Two weeks ago our legislators got together for their annual veto session. This is an important part of the state legislature’s business; to attempt to override the governor’s healthcare defunding. To say that they failed would be an understatement.
But as the Kansas City Star reported, these same legislators were privy to “a parade of parties and fundraisers [by special interest groups] all over the Capitol City, with 16 events Tuesday night and 10 more Wednesday morning.” Ethics be damned and full speed ahead.
The problem, as we are all aware, is that Missouri has minimal ethics laws and our legislators refuse to set limits on campaign contributions and gifts from the special interests.
Lobbying has its place in the system of government. You cannot expect your legislator to know everything thing there is to know about over 600 topics a year. A lobbyist’s real job is that of educator, to inform the legislators the pros and cons of a proposed bill from the eyes of their clients. Hopefully, there is a representative from the other side doing the same thing so legislators can make a reasonable and informed decision on how to vote.
The major problem is that politics has become all about the money and not the legislative process. I applaud those who are seeking office who are promising to take no special interest or big business money for their campaigns. But once elected, they will soon learn that part of the deal of being in government is how much money you can raise for your colleagues.
Senate Majority Leader Mike Kehoe, for example, hosted a party that required campaign contributions of up to $2500 per person for dessert, drinks and elbow rubbing poolside at his home in Jefferson City. As of this writing, we do not know how many people attended, but I am sure that the Missouri Senate Campaign Committee made out with a pretty penny or two.
Of the ten main headings of the Missouri Ethics Commission’s 2017 brochure “The MEC Guide to Ethics Laws In Palin English,” not one deals with campaign contribution limitations, lobbyist gifts or other “freebies” that may come a legislator’s or candidate’s way.
Clean Missouri has gained enough signatures to have ballot issue presented this November 7. The initiative will ask the voter to approve a new law that would include:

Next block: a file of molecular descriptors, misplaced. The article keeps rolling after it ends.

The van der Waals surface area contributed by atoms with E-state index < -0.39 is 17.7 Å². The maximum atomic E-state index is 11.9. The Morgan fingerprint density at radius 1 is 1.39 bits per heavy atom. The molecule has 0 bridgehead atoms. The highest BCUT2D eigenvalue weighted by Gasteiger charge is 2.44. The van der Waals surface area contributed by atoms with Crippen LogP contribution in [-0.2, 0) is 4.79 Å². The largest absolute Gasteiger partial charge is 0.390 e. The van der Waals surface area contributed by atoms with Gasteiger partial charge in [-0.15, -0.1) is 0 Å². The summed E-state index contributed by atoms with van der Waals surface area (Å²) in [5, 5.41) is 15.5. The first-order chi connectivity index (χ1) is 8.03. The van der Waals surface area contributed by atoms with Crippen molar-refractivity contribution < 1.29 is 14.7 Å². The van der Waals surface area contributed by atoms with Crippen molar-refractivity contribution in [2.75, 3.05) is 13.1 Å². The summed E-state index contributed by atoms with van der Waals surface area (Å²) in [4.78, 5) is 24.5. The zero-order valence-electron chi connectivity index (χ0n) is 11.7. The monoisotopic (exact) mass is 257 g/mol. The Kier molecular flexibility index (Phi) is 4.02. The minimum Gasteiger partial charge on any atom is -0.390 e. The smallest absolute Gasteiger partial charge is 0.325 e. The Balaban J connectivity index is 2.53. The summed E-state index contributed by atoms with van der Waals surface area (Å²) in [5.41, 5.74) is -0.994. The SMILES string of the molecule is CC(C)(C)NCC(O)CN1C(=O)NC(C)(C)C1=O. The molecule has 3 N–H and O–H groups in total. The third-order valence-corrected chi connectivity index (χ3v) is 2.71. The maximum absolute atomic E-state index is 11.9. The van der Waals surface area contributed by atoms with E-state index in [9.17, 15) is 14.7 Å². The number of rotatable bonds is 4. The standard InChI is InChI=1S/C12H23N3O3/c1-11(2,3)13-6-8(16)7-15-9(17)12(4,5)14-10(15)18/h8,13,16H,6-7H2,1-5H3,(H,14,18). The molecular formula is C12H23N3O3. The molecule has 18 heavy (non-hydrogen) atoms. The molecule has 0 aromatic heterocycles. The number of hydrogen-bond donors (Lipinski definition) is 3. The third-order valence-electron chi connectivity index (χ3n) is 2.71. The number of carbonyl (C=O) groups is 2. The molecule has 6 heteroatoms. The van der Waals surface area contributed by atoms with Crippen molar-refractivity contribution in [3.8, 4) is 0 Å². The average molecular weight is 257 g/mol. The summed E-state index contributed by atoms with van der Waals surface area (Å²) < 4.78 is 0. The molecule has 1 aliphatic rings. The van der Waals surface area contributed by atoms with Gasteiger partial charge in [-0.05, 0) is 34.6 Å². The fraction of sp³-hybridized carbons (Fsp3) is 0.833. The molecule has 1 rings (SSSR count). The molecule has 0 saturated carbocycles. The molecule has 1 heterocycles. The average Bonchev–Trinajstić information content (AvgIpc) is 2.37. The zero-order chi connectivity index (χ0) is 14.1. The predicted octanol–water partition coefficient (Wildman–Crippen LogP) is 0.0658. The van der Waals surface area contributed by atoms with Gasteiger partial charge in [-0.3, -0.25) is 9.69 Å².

- Lowering the allowable campaign contribution limits for state lawmakers and candidates
- Banning “almost all” gifts from lobbyists to legislators
- Forcing politicians to wait two years after leaving the legislature before becoming lobbyists
- Declaring legislative records to be subject to Missouri’s open records law
- Prohibiting senators and representatives from political fundraising on state-owned property
- Changing how Missouri’s political maps are drawn.
However, according to the Springfield News-Leader, Clean Missouri is also guilty of accepting large donations from special interest groups including the National Education Association, the Eastern Missouri Laborers Educational and Benevolent Fund, and Planned Parenthood affiliates, among others. Even the protesters cannot avoid the money chase.
The problem is that the courts of the land see money as a form of free speech, the ability of wealthy organizations and individuals to by political advertising time and espouse their messages. Most recently we saw this in Citizens United v. the Federal Election Commission, 558 U.S. 310 (2010), striking down much of the McCain-Feingold campaign reform act.
Now it is time for a “citizen’s initiative” to attempt to limit spending for at least state elections and lobbying efforts. Will it succeed? I guess we’ll have to wait to at least November 8, 2017, to know the answer. Maybe longer, depending on court actions.
David Rosman is an award-winning editor, writer and professional speaker. You can read more of David’s commentaries at ColumbiaMissourian.com.
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